The Anonymous Widower

HS2 Does The Right Thing At Sheffield

In HS2 Does The Right Thing At Leeds, I put my case for HS2 stations to be in City Centres, so that when passengers arrived, they could use all the current and often well-developed local trains and trams to get to their ultimate destination.

I said this.

I don’t like the concept of most of the HS2 stations.

Euston, isn’t too bad, as the HS2 platforms are alongside those for the main station and I suspect that when and if I see it in reality, I will be able to arrive in the station on perhaps a London Midland train from Bletchley or Tring and just walk across to the HS2 platforms.

At some of our better interchange stations like Reading, to change trains, you go up escalators to a wide overbridge and then walk across to the escalator for the platform of your departing train. The design also allows seats and cafes in a totally non-claustrophobic environment. I have a feeling that the new London Bridge will raise the bar of this type of station even higher!

To my mind the designs for HS2 station at Birmingham is absolute rubbish and truly terrible. Birmingham is developing a local train, tram and bus network centred on New Street station, so instead of HS2 arriving into this hub, it arrives at a separate station some distance away and many passengers will have to get a tram to connect to their ongoing service.

After seeing the light at Leeds and proposed something much more sensible, HS2 has now done a similar thing at Sheffield.

This article on the BBC explains it all.

  • HS2 will now serve the main Sheffield station.
  • HS2 will now pass to the East of Rotherham.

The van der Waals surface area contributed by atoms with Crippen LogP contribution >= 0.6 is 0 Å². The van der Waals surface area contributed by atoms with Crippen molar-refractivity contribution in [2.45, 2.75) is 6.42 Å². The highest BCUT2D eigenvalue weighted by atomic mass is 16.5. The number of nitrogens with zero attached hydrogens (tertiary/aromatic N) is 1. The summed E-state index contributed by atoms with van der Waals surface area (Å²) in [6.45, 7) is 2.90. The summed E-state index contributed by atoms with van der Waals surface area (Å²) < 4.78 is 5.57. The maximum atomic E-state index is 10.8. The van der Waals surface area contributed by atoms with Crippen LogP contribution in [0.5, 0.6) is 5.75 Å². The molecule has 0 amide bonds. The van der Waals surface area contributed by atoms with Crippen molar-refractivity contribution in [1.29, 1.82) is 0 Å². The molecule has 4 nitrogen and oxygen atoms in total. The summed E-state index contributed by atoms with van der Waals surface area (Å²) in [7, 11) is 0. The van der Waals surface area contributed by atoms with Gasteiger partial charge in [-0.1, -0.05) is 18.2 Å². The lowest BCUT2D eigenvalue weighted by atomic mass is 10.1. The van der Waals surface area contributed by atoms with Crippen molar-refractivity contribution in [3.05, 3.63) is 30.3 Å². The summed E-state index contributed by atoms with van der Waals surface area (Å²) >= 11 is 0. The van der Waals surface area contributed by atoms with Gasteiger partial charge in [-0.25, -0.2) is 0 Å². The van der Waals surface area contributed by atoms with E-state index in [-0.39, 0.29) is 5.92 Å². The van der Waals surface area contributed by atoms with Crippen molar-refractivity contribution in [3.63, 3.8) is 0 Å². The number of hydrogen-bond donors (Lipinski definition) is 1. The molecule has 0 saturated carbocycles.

• HS2 will reach Sheffield on classic lines from a junction near Clay Cross and via Chesterfield.
  • Sheffield City Council say the new route will create 6,500 more jobs in Sheffield.
  • The old route might have created congestion around Meadowhall.

This map shows the new and the old routes.

HS2 Through South Yorkshire

HS2 Through South Yorkshire

The yellow route is the old one and the blue one is the new one.

Note how the on the map it says “Link to Sheffield Midland on Existing Railway”

I have followed this route on Google Maps and with the exception of perhaps Chesterfield station, there would appear to be space to get four tracks from the junction at Clay Cross to Sheffield station. There also appears to be few houses close to the line, which seems to be in a wooded corridor between industrial premises.

Good planning says that this line should be upgraded and Chesterfield station should be remodelled, when the Midland Main Line (MML) is electrified.

Is this one of the reasons, that HS2 has chosen this route and moved the station from Meadowhall to Sheffield?

Clay Cross to Sheffield is about twenty miles and if two tracks were rebuilt or added to the MML, to HS2 standards, it would have the following benefits.

  • HS2 trains could approach Sheffield, using the sort of speed profile, they’d use into other stations.
  • 200 kph trains on the MML would knock a few minutes off schedules.
  • Any extra tracks would probably fit on railway land.
  • Chesterfield station could be rebuilt to accept HS2 trains.

There would be a large saving in costs, as only two tracks would be built. They would also be built when the MML is electrified.

Unfortunately, this change of route will cause problems as the BBC article explains.

It’s a pity they didn’t lay down a few objectives at the start of the detailed design of HS2.

One of which would have been, that HS2 should access existing well-developed stations if possible.

 

July 7, 2016 - Posted by | Transport | , ,

2 Comments »

  1. […] In HS2 Does The Right Thing In Sheffield, I postulated that if the MML from Clay Cross, where it bis joined by HS2 to Sheffield, were to be built to HS2 standards, when it was electrified, then this would have benefits for both lines. […]

    Pingback by Does Sheffield Need A Super High Speed Line To London? « The Anonymous Widower | July 7, 2016 | Reply

  2. […] in scope to create a One Nation Railway. As the changes at Sheffield, that I wrote about in HS2 Does The Right Thing At Sheffield, showed, good design of the railway can save a lot of money ande add more stations to the […]

    Pingback by What Can We Expect From Theresa May? « The Anonymous Widower | July 12, 2016 | Reply


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